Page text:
Special Meeting of the ECOSOC on “Aftermath of recent hurricanes: Achieving a risk-informed and resilient 2030 Agenda
– As delivered –
Statement by H.E. Mr. Miroslav Lajčák, President of the 72nd Session of the UN General Assembly, at the Special Meeting of ECOSOC on “Aftermath of recent hurricanes: Achieving a risk-informed and resilient 2030 Agenda”
Madam President, Deputy Secretary-General, Excellencies, ladies and gentlemen,
Thank you, Madam President, for convening today’s ECOSOC Special Meeting. It complements the High-Level Meeting on Hurricane Irma, which I jointly convened with the Secretary-General last month. The message from that meeting is clear: there is need to build resilient societies, invest in disaster risk reduction, and combat the devastation from climate change.
The recent disasters devastated the lives of countless people across the Caribbean and the United States. In Antigua and Barbuda, the damage was catastrophic. The whole island of Barbuda was rendered uninhabitable for the first time in centuries.
During the General Debate, Prime Minister Skerritt recounted “desolation beyond imagination” in Dominica. The cost of damage and recovery is immeasurable. Already we know that more than US$60 million is needed to address the immediate urgent needs arising from Hurricanes Irma and Maria alone.
Our response must therefore match the magnitude and urgency of the situation. In this context, allow me to make three points:
First, while we cannot prevent disasters, we must be better prepared for their impacts.
In the aftermath of these disasters we see loss of life, destruction of property and disruption of livelihoods and economies. We cannot completely prevent disasters, but we can increase resilience and reduce risks.
These disasters remind us that climate change is not just the subject of philosophical debate. They are already a reality lived by millions of people around the world. It is important to take urgent action to mitigate the effects of climate change.
As we approach COP23 next month, we have an excellent opportunity to reiterate our commitment towards the implementation of the Paris Agreement. We must also make sure we are on track in implementing the 2030 Agenda and the Sendai Framework for Disaster Risk Reduction.
Many countries lack adequate capacity to respond to the increasingly stronger and more frequent weather systems. More must be done to respond quicker and more coherently, especially to restore basic and emergency services. Sectors such as health, water and sanitation, shelter and food require urgent attention.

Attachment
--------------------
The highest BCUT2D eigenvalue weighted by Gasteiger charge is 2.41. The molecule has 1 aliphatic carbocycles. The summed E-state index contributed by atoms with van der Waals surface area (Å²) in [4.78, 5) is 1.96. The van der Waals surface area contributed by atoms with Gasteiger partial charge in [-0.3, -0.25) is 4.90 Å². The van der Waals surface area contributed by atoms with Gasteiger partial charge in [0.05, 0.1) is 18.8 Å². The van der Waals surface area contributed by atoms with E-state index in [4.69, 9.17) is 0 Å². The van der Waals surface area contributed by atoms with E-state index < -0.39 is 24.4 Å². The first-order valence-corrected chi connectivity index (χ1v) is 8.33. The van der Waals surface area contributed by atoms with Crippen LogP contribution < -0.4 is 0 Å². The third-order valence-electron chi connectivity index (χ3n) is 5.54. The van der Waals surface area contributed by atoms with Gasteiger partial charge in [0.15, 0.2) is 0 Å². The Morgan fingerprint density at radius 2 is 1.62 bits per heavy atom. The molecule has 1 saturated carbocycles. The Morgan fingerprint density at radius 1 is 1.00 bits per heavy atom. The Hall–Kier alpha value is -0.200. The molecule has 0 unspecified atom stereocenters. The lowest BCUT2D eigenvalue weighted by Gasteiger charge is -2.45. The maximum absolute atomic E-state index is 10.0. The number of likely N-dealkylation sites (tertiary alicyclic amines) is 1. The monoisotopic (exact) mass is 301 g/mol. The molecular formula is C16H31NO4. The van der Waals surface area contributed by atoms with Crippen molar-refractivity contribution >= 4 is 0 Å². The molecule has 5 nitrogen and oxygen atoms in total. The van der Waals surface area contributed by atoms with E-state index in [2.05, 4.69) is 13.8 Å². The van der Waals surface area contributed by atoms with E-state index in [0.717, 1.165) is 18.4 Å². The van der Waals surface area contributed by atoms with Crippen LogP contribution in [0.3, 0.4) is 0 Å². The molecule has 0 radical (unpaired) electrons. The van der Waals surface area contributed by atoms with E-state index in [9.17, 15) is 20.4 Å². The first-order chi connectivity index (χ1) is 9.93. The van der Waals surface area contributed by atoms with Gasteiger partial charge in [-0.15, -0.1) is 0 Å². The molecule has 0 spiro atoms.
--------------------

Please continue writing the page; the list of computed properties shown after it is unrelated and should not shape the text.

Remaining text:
The impact of these disasters has made clear that, and this is my second point, vulnerability is an obstacle to achieving the Sustainable Development Goals. Vulnerability comes in various forms: climate vulnerability, vulnerability to natural disasters, vulnerability to conflict and instability, economic vulnerability. There will be a significant set-back in the efforts of the affected countries.
Large-scale population movements can reduce access to essential services and livelihood options. They increase exposure to violence, poverty and insecurity for both displaced populations and host communities. These concerns should be reflected in the consultations on the Global Compact on Migration.
Limited resources will be diverted to the immediate recovery efforts. The loss of income and productivity will constrain economic activity and growth. The cost of long-term recovery and rebuilding dwarfs the financial means of most of the affected countries.
To quote Prime Minister Skerrit of Dominica “[their] capacity to earn has now been significantly compromised even before [they] have gotten off the ground”. These countries are now forced to go seek financial aid just to provide the basic needs of their people: water, shelter, food. They need our assistance. They need our humanity.
There is need to build resilient societies, invest in disaster risk reduction, and combat the devastation from climate change.MIROSLAV LAJČÁK
My third and final point – We must ‘build back better’ amidst recovery efforts.
We can use this as an opportunity to “build back better”. I am encouraged by the pledge announced by the Prime Minister of Dominica to rebuild and become “the world’s first climate resistance nation.” In Dominica and elsewhere, this may indeed be a chance to redesign settlements, integrate clean energy, build infrastructure and reinforce water and sanitation systems.
I encourage all key stakeholders to support the recovery and rebuilding efforts in all the affected countries. Institutions should devise creative solutions that will allow already highly indebted countries to access funding to rebuild with resilience.
Partnerships with governments, the private sector, development partners and international organisations must play a significant role in supporting the recovery efforts. It is the through these kinds of partnerships that countries and the UN system can be better prepared for and to respond to future catastrophes.
In conclusion, Ladies and gentlemen, your discussions here today will have direct impacts on people. Let us work towards effective action across the United Nations system to support the long-term recovery and resilience through our common efforts.